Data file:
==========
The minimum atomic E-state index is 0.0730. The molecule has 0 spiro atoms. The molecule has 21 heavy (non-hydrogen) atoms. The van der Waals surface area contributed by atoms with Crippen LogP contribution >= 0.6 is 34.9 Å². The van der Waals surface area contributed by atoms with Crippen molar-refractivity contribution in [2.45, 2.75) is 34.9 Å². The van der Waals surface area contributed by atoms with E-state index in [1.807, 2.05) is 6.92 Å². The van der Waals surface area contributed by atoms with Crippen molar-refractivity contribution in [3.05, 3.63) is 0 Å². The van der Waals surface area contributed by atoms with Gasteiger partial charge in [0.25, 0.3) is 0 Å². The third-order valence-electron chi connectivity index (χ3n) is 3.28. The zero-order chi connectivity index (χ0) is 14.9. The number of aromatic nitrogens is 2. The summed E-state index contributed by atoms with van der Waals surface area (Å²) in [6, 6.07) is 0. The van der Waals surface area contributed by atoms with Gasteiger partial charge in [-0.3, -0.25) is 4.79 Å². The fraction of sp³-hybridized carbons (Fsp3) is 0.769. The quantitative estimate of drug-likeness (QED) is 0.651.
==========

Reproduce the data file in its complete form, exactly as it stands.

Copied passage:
The minimum atomic E-state index is 0.0730. The molecule has 0 spiro atoms. The molecule has 21 heavy (non-hydrogen) atoms. The van der Waals surface area contributed by atoms with Crippen LogP contribution >= 0.6 is 34.9 Å². The van der Waals surface area contributed by atoms with Crippen molar-refractivity contribution in [2.45, 2.75) is 34.9 Å². The van der Waals surface area contributed by atoms with E-state index in [1.807, 2.05) is 6.92 Å². The van der Waals surface area contributed by atoms with Crippen molar-refractivity contribution in [3.05, 3.63) is 0 Å². The van der Waals surface area contributed by atoms with Gasteiger partial charge in [0.25, 0.3) is 0 Å². The third-order valence-electron chi connectivity index (χ3n) is 3.28. The zero-order chi connectivity index (χ0) is 14.9. The number of aromatic nitrogens is 2. The summed E-state index contributed by atoms with van der Waals surface area (Å²) in [6, 6.07) is 0. The van der Waals surface area contributed by atoms with Gasteiger partial charge in [-0.3, -0.25) is 4.79 Å². The fraction of sp³-hybridized carbons (Fsp3) is 0.769. The quantitative estimate of drug-likeness (QED) is 0.651.